Tyler Teran didn’t plan on being an artist.
During his freshman year at Temple University, Teran hadn’t declared a major and considered studying history. But while taking a class for non-art majors, Teran realized he was happiest when creating.
“It was an 8 a.m. class,” Teran said. “I don’t think I ever passed a class before 10 a.m. before. But I passed that class. Eventually I thought that was something I should learn and pursue in school and try to do full time.”
The West Philadelphia artist is a muralist, painter and photographer. In 2010, Teran and fellow artists Eric Mozes and Donnell Powell started Color My Sidewalk, an artist collective that claims in their mission statement to focus on aesthetic expression, cultural context and social change. They work to bring together local artists in order to host events, curate exhibitions and create public art.
“We realized sometimes to move things forward, you have to bring in a bunch of people and organize something beyond yourself,” Teran said. “I think we all agreed that there’s something special about working in that type of community-based arts.”
In 2011, Teran, Mozes and Powell spent 12 days creating a 30-yard mural on Cecil B. Moore and 15th Street. The colorful pop art skyline had a dual purpose of representing Philly living and paying tribute to the memory of Roswell Friend, a Temple track-and-field athlete who passed away that August.
Temple senior Elizabeth Diehl said she intentionally passes by the mural each morning on her way to class.
“I love seeing something like this every day,” Diehl said. “It makes me feel connected to the city and the campus. I think it shows a sense of community that most other places don’t have.”
That sense of community that Color My Sidewalk prides itself on has helped the organization grow with 20 featured artists and collaborators. They recently opened C.M.S. Studios in South Philadelphia, giving them more space to complete their large scale projects.
Teran credits Color My Sidewalk with motivating him to pursue a passion for mural arts.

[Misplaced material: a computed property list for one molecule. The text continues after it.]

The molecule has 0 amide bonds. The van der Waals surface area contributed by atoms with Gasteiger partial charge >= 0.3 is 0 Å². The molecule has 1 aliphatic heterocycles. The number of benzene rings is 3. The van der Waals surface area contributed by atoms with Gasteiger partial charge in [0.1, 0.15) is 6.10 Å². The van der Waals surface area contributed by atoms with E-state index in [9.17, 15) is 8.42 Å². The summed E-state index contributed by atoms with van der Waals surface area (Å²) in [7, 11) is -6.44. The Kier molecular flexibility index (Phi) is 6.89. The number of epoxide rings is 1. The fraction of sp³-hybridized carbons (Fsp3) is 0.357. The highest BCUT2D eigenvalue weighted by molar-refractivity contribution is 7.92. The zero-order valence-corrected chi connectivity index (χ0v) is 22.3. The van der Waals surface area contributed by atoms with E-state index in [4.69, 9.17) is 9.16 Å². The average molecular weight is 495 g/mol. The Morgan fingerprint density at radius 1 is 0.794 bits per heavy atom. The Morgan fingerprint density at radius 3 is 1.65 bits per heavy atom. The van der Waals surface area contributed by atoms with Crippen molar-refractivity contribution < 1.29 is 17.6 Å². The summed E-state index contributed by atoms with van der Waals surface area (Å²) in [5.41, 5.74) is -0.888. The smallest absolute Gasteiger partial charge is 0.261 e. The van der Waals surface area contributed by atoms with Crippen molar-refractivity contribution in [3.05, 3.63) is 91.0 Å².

“I really love doing something that’s kind of beyond you know a single person’s capability,” Teran said. “You have to use a space that’s not completely yours.”
The idea of using the city as a canvas is prevalent in Teran’s work. Drawing inspiration from graffiti in his neighborhood, Teran said his work has helped him become more aware of the art around him.
“I’m pretty amazed at how I can walk through a place like Center City that I’ve been to a million times and find something new,” Teran said. “It’s constantly been around me my whole life, influencing me in terms of public art.”
New Jersey visual artist Sarah Moore drew comparisons with Teran’s work and the street graffiti that inspired it.
“Teran works with spray paint, a medium that carries a lot of weight in the history of mural art,” Moore said. “It automatically lends to the thought of graffiti and art as an invasion of public space. Mural art does this sort of thing where it now makes the work available to the public.”
North Philadelphia printmaker Cara Hobaugh expanded on the power of murals.
“It involves community and participation from multiple parties,” Hobaugh said. “It’s not exclusive and it encompasses a majority of different art concepts.”
Last year, Teran painted two murals for the coffee café chain La Colombe, one at the Fishtown location and one for Rittenhouse Square. But after having his work featured in a recent exhibit in New York City, Teran said he’s been focusing more on his photo collages. His “Forreal” collection portfolio was favorably reviewed by Complex magazine.
“These are like puzzles to me,” Teran said. “Some of these works have just become practice in patience, dedication and execution, rather than this genius plan I have from the start. I learn more and more every time I do one.”
Tyler Reppert, a graphic designer from Center City, said Teran’s collages are the perfect marriage of reality and fantasy.
“It reminds me of the whole cubism movement just in the composition,” Reppert said. “It guides your eyes through each of the pieces. It forces you to move through these structures like you’re walking through a surreal city. There’s a lot going on here.”
Teran has concentrated more of his creative efforts to helping with charities like Take a Seat, where designers and design companies organize artists to upcycle chairs and auction them off. The proceeds go towards Project Home, a Philadelphia homeless organization. Teran designed a chair that will be in the Macy’s window display through October.
Teran has also donated proceeds from his work to a program run by close friends that aims to refund art programs in schools impacted by budget cuts.
“I appreciate working for causes and reasons besides myself,” Teran said. “It brings purpose to what I do.”
Teran said he doesn’t know what his next project will be. He takes his work one day at a time. He gets ideas from books he reads or other classical and contemporary art. He said he looks up to the painter Murray Dessner. Inspiration can come from anywhere.
“Sometimes that can be the most difficult thing, like making myself do work and knowing I might just put it in a folder in my living room behind my couch,” Teran said. “I’m lucky I’ve had other people and things around me to help inspire me and challenge me.”
Text, video and images by Jessica Smith and Alexa Bricker.